LOUISIANA BIGSHOT by Julie Smith

bigshotAnother Julie Smith book.  This series features a Black female P.I. working in New Orleans.  She works for a white guy named Eddie, brusque but lovable.  [Side note:   when we want to describe a person of color, why do we capitalize the B in Black, but not the W in white?  Or the F in female?  Issues like this keep me up at night.]

Talba is a really likable gal, as is her boss, Eddie.  This book is all about race.

Talba goes to a white female masseuse about her own age, and  they end up being sort of friends, and then, wouldn’t you know it, the masseuse commits suicide.  The 30-something masseuse was into all that New Age stuff, healing, spirituality, that kind of thing.  She had a boyfriend whom she was certain was cheating on her, so she hired Talba to do a little surveillance and see what’s up.  Well, of course he was cheating.   The friend  then commits suicide.   But gee, suicide seemed  really out of character.  Talba is then contacted by the boyfriend who hires her to find out what was really going on, because he thinks the girlfriend was murdered.

Talba goes to the funeral, and it turns out the gal was from a wealthy and prominent family in a nearby town, and ….. get this….. she was scalped one night while she was sleeping when she was a teenager. A young man, her former boyfriend, despite the obviously trumped up evidence and charges, is convicted and sent to prison.  But the family all hated the girl, and she hated them, and had nothing to do with them.   Whaaa?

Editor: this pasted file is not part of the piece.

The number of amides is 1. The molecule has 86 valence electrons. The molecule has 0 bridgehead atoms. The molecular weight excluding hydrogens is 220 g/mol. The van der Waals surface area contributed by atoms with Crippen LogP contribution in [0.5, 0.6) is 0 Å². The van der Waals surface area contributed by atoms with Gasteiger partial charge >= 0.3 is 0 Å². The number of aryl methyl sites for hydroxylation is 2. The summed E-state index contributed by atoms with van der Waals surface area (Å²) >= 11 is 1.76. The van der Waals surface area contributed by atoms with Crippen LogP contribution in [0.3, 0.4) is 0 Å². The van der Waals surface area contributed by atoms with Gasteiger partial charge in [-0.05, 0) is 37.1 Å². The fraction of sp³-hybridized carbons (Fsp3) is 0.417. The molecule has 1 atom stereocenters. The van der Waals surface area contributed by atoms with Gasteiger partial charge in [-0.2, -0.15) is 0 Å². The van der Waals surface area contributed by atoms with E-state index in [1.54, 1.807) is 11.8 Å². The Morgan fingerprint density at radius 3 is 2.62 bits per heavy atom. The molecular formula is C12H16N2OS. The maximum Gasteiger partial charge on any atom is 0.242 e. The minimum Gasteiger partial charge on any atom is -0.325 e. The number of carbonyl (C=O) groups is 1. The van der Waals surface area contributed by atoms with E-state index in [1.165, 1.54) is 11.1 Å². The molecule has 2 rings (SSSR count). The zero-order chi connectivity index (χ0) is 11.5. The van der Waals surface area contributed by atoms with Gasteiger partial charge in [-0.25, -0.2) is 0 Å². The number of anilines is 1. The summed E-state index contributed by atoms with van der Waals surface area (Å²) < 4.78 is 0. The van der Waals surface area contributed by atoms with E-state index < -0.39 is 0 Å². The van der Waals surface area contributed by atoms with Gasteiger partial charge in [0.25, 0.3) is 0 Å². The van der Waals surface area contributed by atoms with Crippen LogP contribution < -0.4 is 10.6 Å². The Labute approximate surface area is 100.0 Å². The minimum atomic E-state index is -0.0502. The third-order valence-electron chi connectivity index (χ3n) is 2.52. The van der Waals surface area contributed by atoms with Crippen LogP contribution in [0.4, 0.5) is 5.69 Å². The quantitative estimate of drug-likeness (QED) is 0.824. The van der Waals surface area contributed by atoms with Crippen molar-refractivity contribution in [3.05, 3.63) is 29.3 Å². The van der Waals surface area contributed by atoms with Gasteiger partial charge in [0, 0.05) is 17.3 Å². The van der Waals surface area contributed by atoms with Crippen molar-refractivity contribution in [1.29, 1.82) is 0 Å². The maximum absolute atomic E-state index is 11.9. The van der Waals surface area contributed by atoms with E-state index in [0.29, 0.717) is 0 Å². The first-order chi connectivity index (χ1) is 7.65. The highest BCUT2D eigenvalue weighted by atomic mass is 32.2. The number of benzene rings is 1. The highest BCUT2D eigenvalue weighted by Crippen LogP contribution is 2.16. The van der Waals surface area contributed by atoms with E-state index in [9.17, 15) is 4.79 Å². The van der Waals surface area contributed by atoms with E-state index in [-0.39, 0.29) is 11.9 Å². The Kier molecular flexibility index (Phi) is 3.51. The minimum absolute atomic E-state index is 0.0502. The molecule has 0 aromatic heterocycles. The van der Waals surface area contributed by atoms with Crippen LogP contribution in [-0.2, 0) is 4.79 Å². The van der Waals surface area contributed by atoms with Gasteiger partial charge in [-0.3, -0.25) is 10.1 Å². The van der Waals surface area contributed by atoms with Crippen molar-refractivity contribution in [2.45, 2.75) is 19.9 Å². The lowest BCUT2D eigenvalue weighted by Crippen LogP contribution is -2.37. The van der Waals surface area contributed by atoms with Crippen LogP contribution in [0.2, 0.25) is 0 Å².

Nobody in the town will talk to Talba, none of the white folks, that is.  And the local gendarmes pick up Talba for surveiling without contacting them first, (kinda like Sitting in Car While Black), toss her in jail, and it takes a while for Eddie to get there and get her released.  What a mess.

But Talba gets the idea that the Black folks in town would talk to her.  She goes to the library and looks at the high school yearbook and finds only 5 Black students in the year of the masseuse.  She contacts them, finds a twisty thread among them, and then the bodies start appearing.

The convicted young man, fresh out of prison, dies in an accident.  Then his father, unwell, sure, ups and dies.  When Talba tries to contact one of the high school students, she is told by his parents that he is dead.

The whole town is lying and covering up something,  and the Black guy running for governor seems to be in the center of it.

Great mystery, great characters, and a great treatment of the race issue.

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